August 17: TODAY in Irish History:
Today in Irish History: Curated by Conor Cunneen IrishmanSpeaks
BUY Author signed copy of For the Love of Being Irish For a unique perspective on Ireland featuring History and Humor.
August 17: TODAY in Irish History:
1786: David (Davy) Crockett, frontiersman, congressman, and defender of the Alamo is born in Greene County Tennessee. Crockett’s ancestors were from the North of Ireland.
John S. C. Abbott writes in his book David Crockett – His Life and Adventures : “A little more than a hundred years ago, a poor man, by the name of Crockett, embarked on board an emigrant-ship, in Ireland, for the New World. He was in the humblest station in life. But very little is known respecting his uneventful career excepting its tragical close. His family consisted of a wife and three or four children. Just before he sailed, or on the Atlantic passage, a son was born, to whom he gave the name of John. The family probably landed in Philadelphia, and dwelt somewhere in Pennsylvania, for a year or two, in one of those slab shanties, with which all are familiar as the abodes of the poorest class of Irish emigrants.” John Crockett is the father of Davy.
Davy Crockett would die at The Alamo in 1836. At least ten of the Alamo defenders were Irish born.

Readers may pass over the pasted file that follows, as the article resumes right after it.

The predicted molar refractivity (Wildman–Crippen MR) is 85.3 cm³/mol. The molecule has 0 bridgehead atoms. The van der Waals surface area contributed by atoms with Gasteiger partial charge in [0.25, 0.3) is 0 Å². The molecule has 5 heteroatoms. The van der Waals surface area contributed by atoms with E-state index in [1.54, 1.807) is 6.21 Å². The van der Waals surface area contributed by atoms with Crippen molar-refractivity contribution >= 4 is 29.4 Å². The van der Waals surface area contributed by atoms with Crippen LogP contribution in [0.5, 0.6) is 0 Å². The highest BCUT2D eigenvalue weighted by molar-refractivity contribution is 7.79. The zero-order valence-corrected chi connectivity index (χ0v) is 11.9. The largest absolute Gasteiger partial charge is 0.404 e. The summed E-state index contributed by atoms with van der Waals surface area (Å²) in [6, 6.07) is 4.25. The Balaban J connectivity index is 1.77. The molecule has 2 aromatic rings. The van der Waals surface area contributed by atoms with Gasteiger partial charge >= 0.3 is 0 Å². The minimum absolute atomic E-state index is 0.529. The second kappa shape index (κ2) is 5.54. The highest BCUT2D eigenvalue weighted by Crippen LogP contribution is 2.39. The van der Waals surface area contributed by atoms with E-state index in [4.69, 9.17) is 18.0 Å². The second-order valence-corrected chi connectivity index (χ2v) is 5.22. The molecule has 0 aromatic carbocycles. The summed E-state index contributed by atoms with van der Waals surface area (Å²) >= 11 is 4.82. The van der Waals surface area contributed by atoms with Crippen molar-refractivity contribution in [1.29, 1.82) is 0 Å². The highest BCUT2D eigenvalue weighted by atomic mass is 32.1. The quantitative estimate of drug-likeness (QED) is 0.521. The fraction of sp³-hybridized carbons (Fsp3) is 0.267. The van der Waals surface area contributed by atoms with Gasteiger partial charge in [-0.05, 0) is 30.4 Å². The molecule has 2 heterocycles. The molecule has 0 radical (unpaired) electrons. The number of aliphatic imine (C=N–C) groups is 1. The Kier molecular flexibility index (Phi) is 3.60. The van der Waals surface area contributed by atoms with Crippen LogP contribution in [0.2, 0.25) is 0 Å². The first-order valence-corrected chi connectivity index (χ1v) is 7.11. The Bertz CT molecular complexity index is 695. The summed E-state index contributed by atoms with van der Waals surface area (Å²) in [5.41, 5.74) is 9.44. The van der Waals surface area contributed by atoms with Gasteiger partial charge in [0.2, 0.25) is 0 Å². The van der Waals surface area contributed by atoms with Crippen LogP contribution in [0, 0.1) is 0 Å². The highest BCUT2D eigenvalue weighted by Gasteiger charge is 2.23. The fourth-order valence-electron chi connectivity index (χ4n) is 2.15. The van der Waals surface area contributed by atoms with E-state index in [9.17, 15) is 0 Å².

1920: Maybe the most famous redhead in the world (at least to Baby Boomers) actress Maureen O’Hara is born in Dublin. O’Hara is probably most famous for her role in John Ford’s The Quiet Man where she played opposite John Wayne.
In her memoir ‘Tis Herself: An Autobiography, she writes “I have often said that The Quiet Man is my personal favourite of all the pictures I have made. It is the one I am most proud of, and I tend to be very protective of it.” The wonderfully entertaining movie is an over the top stereotypical portrayal of Ireland that existed in John Ford’s imagination. It can also be claimed that it is probably the best advertising and promotional vehicle ever of Ireland.
Other movies include Miracle on 34th Street, Rio Grande, The Long Gray Line and Our Man in Havana.
O’Hara was inducted into the Irish America Hall of Fame in 2011
1951: Death of Winston Dugan, 1st Baron Dugan of Victoria. Born in County Offaly in 1876 he enlisted in the British Army in 1896 serving in South Africa during the Boer War.
During WWI he commanded a battalion of the Royal Irish Regiment, was awarded the Distinguished Service Order and achieved temporary rank of Brigadier General.
In 1934, Dugan was appointed Governor of South Australia and in 1939 became Governor of Victoria.
Want to learn more about Ireland? See these images and more in the acclaimed For the Love of Being Irish
For the Love of Being Irish written by Chicago based Corkman Conor Cunneen and illustrated by Mark Anderson is an A-Z of all things Irish. This is a book that contains History, Horror, Humor, Passion, Pathos and Lyrical Limericks that will have you giving thanks (or wishing you were) For the Love of Being Irish
This history is written by Irish author, business keynote speaker and award winning humoristIrishmanSpeaks – Conor Cunneen. If you spot any inaccuracies or wish to make a comment, please don’t hesitate to contact us via the comment button.
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